Miami evaluates preparations for hurricane season
It’s never too early to prepare for hurricane season, particularly if you’re still suffering the consequences of the last one.
That’s the situation officials with the City of Miami find themselves in, six months after Hurricane Irma and about three months before the start of the 2018 season.
At the city commission meeting March 8, Commissioner Manolo Reyes asked about the city’s status.
“What is our hurricane preparedness plan?” he asked.
Police, fire and emergency officials say they are applying the lessons learned last year to be better prepared for the 2018 season.
Hurricane Irma last Sept. 10 brought South Florida storm surge and winds that tore through the tree canopy. Much of the region lost electric power, with outages lasting more than two weeks in some areas.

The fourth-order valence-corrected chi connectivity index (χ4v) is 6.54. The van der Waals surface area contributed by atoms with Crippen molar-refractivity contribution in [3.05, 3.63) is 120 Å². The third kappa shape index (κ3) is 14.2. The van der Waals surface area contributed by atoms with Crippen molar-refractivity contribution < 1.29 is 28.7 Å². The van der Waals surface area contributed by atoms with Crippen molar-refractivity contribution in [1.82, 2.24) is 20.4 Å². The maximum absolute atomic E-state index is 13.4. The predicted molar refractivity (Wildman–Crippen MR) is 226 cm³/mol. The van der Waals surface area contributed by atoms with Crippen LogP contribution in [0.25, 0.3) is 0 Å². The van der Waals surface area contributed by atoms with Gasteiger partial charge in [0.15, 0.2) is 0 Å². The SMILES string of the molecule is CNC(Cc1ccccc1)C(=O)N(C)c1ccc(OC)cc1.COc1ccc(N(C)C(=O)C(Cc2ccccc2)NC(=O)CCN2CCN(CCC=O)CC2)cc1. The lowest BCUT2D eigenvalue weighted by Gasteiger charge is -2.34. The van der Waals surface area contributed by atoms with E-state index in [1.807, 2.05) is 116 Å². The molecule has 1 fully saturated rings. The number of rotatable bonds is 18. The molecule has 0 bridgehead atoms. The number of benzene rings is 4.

Downed trees, broken branches and other clutter churned up by Irma quickly piled up on the sides of streets citywide.
The city’s own clean-up crews and a fleet of private contractors began to collect the mess, but the process was slow. Compounding the problem, residents began mixing bulk household garbage and debris onto the mounds of trees and branches.
It took more than a month to remove most of the debris from the streets.
On Oct. 17 the city announced it had completed the first pass of debris collection and would be starting the final pass to pick up any leftover hurricane-related debris.
In late October, budget officials calculated a preliminary cost estimate of handling debris from Hurricane Irma at about $73 million, and the city is seeking 90% reimbursement from FEMA (the Federal Emergency Management Agency).
Beyond that, the city-owned and -operated marinas sustained major damage and remain depleted. It wasn’t until the first week of February that the parking lot near the city’s boat launch in Coconut Grove was cleared of rows and rows of sunken vessels damaged by Hurricane Irma.
Mr. Reyes noted that Hurricane Irma was a Category 1 when it made landfall.
“Just imagine if we’d been hit by a Category 2 or 3,” he said.